Jordan Blum, editorial director, Hart Energy: How does the [Kay Bailey Hutchinson] Energy Center solve its workforce challenges? We're here at the Kay Bailey Hutchinson Energy Center Symposium in Austin to find out. I'm joined now by Richard McGee, the executive vice president and general counsel at Plains All American Pipeline for this Hart Energy LIVE Exclusive interview. Thank you so much for joining us. We really appreciate it.

Richard McGee, executive vice president and general counsel, Plains All American Pipeline: Happy to be here.

JB: Just wanted to get your take on just why it's so important to be involved with the energy center and be here at the symposium today.

RM: I really look at my participation in the energy center as an opportunity to pay it forward. I've been really blessed over about a 40 year career so far to work with some really smart and interesting people on really interesting projects all around the globe. The energy center is a student-focused organization that's geared and set up to help students be better prepared and to launch their careers. And so by being involved in this center, for me, it's an opportunity to feel like I'm helping somebody else the way that I was helped before. So in that sense, I'm paying it forward.

JB: And what do you see as the role of the energy center, UT and really all of higher education to help solve the workforce issues for oil and gas and I guess the upcoming or current great crew change that's occurring?

RM: The energy industry today, more so than ever, it needs technical and engineering talent. It needs business talent, and it needs legal talent. The university is so strong across all of those areas, and the center provides an opportunity for students to tap into that regardless of which school they're in. If you're in the law school, you can have access to business and engineering classes and vice versa and so on. The other thing that the energy center does is it helps provide a connection for students to this vast network of UT related individuals, company alumni, etc., that are involved in the energy industry. And that becomes a huge family that can help students, help them find their first opportunity once they've found an opportunity grow and evolve in their role, whatever it may be, with whatever company. So I see the energy center really as a great add-on to what the university offers, and the university is in this great position to feed talent into this multidisciplinary game.

JB: What do you see right now as the most pressing gaps facing the industry?

RM: I think it really gets back to this point about where we are today with the energy transition, probably more so than ever, there's a real need for technical talent to unlock the potential of future forms of alternative energy. And I think that's where the university plays a key role now for people who have been involved in traditional energy. You talk about the great crew change. That's one thing and that's happening, but I think if you're a student today and you're looking at where is there going to be an opportunity rich environment, you've got to look at energy. Because with the alternative energy evolving, or energy evolution, there are so many opportunities out there for students to get involved in really interesting work with smart, creative people and help solve problems that are really going to help the globe, frankly, for generations to come. So I would say that's a very attractive thing from a student standpoint today.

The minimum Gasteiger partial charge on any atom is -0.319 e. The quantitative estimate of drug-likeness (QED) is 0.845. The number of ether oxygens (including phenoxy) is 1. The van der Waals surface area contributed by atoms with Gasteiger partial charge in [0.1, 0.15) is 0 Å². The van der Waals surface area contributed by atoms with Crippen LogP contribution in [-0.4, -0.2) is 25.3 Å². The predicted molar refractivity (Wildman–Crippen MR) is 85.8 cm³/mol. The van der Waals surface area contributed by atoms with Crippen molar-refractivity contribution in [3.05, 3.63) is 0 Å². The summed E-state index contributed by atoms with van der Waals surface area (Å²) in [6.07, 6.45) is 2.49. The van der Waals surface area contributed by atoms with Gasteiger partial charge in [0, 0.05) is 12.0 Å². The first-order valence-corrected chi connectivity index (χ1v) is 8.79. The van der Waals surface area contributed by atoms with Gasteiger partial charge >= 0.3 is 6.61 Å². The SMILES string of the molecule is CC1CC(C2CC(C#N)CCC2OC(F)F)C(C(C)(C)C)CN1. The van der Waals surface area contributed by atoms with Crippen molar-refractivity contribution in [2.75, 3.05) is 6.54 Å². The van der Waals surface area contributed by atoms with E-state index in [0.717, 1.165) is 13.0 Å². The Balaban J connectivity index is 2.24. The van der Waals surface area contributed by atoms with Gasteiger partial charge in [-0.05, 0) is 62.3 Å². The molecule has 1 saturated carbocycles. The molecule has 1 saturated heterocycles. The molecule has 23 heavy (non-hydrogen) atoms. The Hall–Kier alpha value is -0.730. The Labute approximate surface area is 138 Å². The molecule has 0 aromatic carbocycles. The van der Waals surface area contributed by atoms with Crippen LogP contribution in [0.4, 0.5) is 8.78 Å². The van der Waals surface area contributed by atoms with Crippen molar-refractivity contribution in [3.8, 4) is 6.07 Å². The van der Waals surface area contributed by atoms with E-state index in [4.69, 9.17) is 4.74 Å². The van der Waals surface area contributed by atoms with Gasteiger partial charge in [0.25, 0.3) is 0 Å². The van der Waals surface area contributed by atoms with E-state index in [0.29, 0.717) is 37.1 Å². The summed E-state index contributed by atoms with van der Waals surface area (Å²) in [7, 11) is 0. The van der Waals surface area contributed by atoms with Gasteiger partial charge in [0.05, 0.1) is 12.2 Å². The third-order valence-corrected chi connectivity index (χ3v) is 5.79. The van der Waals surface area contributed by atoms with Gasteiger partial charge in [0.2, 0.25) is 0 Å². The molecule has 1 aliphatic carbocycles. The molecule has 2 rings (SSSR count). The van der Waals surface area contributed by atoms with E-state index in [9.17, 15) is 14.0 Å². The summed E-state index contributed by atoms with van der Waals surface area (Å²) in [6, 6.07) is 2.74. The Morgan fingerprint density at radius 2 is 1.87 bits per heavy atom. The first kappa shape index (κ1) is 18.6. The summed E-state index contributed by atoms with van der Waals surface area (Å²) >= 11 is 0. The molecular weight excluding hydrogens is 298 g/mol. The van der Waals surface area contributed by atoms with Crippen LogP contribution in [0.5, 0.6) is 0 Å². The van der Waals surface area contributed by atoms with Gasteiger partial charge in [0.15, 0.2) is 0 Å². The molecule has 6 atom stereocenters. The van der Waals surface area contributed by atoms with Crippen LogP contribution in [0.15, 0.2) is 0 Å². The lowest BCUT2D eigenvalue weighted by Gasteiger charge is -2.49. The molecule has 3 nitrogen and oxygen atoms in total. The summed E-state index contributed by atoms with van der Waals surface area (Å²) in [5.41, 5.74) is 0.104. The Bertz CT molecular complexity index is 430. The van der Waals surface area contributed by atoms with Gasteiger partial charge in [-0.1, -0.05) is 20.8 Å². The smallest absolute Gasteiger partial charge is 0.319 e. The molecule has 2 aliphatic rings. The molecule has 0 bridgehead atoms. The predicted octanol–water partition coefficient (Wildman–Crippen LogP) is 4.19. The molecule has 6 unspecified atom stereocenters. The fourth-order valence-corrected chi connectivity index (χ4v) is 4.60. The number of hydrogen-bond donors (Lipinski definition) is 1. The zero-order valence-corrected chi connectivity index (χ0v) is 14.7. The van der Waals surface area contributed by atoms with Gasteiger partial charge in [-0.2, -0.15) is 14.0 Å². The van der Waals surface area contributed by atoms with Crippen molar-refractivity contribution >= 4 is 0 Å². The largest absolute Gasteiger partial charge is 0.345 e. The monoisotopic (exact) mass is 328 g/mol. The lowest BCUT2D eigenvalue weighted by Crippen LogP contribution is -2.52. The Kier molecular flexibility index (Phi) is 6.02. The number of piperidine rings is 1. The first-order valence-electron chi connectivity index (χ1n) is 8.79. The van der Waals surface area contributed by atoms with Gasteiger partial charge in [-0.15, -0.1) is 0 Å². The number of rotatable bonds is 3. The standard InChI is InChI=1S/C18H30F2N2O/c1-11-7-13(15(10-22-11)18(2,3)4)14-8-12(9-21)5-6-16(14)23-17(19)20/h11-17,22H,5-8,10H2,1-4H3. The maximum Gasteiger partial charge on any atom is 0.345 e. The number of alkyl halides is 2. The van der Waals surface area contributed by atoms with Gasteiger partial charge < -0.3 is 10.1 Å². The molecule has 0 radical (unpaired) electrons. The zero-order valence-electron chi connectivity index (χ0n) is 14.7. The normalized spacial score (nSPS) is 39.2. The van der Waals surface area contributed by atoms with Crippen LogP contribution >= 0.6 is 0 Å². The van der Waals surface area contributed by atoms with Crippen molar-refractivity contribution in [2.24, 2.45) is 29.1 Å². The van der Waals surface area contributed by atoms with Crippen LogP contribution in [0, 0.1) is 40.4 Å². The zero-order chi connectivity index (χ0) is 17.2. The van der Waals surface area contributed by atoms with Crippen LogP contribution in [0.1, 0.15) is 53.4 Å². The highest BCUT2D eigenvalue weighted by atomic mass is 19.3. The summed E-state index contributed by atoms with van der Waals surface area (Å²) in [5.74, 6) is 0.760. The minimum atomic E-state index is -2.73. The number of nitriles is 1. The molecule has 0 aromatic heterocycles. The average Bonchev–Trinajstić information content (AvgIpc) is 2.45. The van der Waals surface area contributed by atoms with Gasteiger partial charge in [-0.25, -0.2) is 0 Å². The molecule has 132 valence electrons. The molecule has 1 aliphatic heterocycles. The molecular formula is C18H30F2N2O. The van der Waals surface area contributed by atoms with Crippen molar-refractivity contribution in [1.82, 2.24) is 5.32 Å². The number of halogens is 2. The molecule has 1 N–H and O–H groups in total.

JB: Now, there's obviously challenges on the horizon, but business is booming right now. Plains [All American Pipeline] is very involved in the Permian Basin record high production for both oil and gas there. I mean, how pleased are you with how things are going now and for the foreseeable future?

RM: I would say I would describe my thoughts or our company's feelings as we're certainly constructive on the Permian Basin. There is so much resource there that's yet to be tapped. Currently, the production levels are in the 5.8 million barrels a day range. We think that it's going to inch up over 6 million barrels a day by the end of the year, and then, looking forward in probably three-ish year’s time, we think it's very realistic that you could get to 7 million barrels a day in the Permian Basin. The wild card is that there's a lot of resources. Technology will change over the next decade as it has in the past two decades, and that will make a big difference on how much oil is produced from the Permian Basin and what the needs are there from an infrastructure standpoint. So I'd say we're very constructive on the Permian Basin. It's going to be a major contributor to global energy supply for decades to come, multiple decades, not just one decade. So that would be my view is that we're very constructive on the future of the Permian Basin.

JB: Speaking of decades, I mean probably for the last decade or so, Plains has probably been more involved than any other company in building out the long-haul crude pipelines from the Permian. Do you think it'll be much longer before more of those big pipelines are needed again?

RM: In the near medium term, I think the existing infrastructure is sufficient to deal with the production that's coming. You have a lot of pipes that were built during this period that you referenced. There's excess capacity. There are ways to get more capacity out of the existing pipes that are already in the ground. So I don't think there's a big wave of new construction, new greenfield construction of long haul pipes coming out of the Permian in the foreseeable three to four year timeframe.

JB: Well, thank you so much for joining us at the KBH Energy Center for this Hart Energy LIVE Exclusive interview. To read and watch more, please visit online at